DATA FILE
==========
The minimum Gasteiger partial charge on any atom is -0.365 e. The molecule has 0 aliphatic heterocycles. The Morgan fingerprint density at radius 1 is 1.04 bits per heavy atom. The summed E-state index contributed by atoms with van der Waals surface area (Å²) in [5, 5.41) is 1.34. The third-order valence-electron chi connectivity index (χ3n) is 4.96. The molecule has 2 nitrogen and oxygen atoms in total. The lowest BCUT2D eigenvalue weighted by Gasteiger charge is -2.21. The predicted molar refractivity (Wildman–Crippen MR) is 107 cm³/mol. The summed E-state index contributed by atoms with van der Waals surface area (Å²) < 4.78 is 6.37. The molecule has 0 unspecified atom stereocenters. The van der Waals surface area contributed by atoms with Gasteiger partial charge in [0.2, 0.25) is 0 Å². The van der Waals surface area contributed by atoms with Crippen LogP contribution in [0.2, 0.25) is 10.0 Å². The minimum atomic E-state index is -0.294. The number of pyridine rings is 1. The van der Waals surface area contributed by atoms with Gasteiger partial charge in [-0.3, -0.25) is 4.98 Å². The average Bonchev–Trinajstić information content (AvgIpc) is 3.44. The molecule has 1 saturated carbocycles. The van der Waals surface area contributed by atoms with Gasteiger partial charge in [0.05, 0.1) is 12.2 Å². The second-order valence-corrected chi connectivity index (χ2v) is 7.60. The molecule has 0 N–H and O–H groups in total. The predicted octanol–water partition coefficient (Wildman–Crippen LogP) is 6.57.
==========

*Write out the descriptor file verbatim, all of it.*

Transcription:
The minimum Gasteiger partial charge on any atom is -0.365 e. The molecule has 0 aliphatic heterocycles. The Morgan fingerprint density at radius 1 is 1.04 bits per heavy atom. The summed E-state index contributed by atoms with van der Waals surface area (Å²) in [5, 5.41) is 1.34. The third-order valence-electron chi connectivity index (χ3n) is 4.96. The molecule has 2 nitrogen and oxygen atoms in total. The lowest BCUT2D eigenvalue weighted by Gasteiger charge is -2.21. The predicted molar refractivity (Wildman–Crippen MR) is 107 cm³/mol. The summed E-state index contributed by atoms with van der Waals surface area (Å²) < 4.78 is 6.37. The molecule has 0 unspecified atom stereocenters. The van der Waals surface area contributed by atoms with Gasteiger partial charge in [0.2, 0.25) is 0 Å². The van der Waals surface area contributed by atoms with Crippen LogP contribution in [0.2, 0.25) is 10.0 Å². The minimum atomic E-state index is -0.294. The number of pyridine rings is 1. The van der Waals surface area contributed by atoms with Gasteiger partial charge in [-0.3, -0.25) is 4.98 Å². The average Bonchev–Trinajstić information content (AvgIpc) is 3.44. The molecule has 1 saturated carbocycles. The van der Waals surface area contributed by atoms with Gasteiger partial charge in [0.05, 0.1) is 12.2 Å². The second-order valence-corrected chi connectivity index (χ2v) is 7.60. The molecule has 0 N–H and O–H groups in total. The predicted octanol–water partition coefficient (Wildman–Crippen LogP) is 6.57.